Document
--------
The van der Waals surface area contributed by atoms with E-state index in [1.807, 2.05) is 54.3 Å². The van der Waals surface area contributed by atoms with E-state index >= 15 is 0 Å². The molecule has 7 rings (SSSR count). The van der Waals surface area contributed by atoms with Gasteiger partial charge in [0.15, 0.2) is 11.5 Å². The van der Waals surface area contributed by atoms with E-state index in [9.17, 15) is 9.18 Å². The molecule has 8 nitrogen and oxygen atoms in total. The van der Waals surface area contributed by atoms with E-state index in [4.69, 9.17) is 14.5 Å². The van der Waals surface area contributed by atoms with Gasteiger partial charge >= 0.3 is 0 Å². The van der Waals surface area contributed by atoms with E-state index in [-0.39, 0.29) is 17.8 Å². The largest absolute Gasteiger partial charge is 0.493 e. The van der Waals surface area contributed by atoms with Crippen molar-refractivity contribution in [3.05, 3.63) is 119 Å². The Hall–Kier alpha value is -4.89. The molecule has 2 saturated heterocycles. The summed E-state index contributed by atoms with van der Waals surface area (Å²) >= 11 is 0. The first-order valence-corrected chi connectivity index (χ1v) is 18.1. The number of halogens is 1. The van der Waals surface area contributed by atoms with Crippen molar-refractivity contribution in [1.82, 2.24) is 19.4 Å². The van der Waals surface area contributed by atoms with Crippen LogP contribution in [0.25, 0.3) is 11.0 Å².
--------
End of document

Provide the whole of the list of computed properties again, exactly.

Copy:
The van der Waals surface area contributed by atoms with E-state index in [1.807, 2.05) is 54.3 Å². The van der Waals surface area contributed by atoms with E-state index >= 15 is 0 Å². The molecule has 7 rings (SSSR count). The van der Waals surface area contributed by atoms with Gasteiger partial charge in [0.15, 0.2) is 11.5 Å². The van der Waals surface area contributed by atoms with E-state index in [9.17, 15) is 9.18 Å². The molecule has 8 nitrogen and oxygen atoms in total. The van der Waals surface area contributed by atoms with E-state index in [4.69, 9.17) is 14.5 Å². The van der Waals surface area contributed by atoms with Gasteiger partial charge >= 0.3 is 0 Å². The van der Waals surface area contributed by atoms with E-state index in [-0.39, 0.29) is 17.8 Å². The largest absolute Gasteiger partial charge is 0.493 e. The van der Waals surface area contributed by atoms with Crippen molar-refractivity contribution in [3.05, 3.63) is 119 Å². The Hall–Kier alpha value is -4.89. The molecule has 2 saturated heterocycles. The summed E-state index contributed by atoms with van der Waals surface area (Å²) >= 11 is 0. The first-order valence-corrected chi connectivity index (χ1v) is 18.1. The number of halogens is 1. The van der Waals surface area contributed by atoms with Crippen molar-refractivity contribution in [1.82, 2.24) is 19.4 Å². The van der Waals surface area contributed by atoms with Crippen LogP contribution in [0.25, 0.3) is 11.0 Å².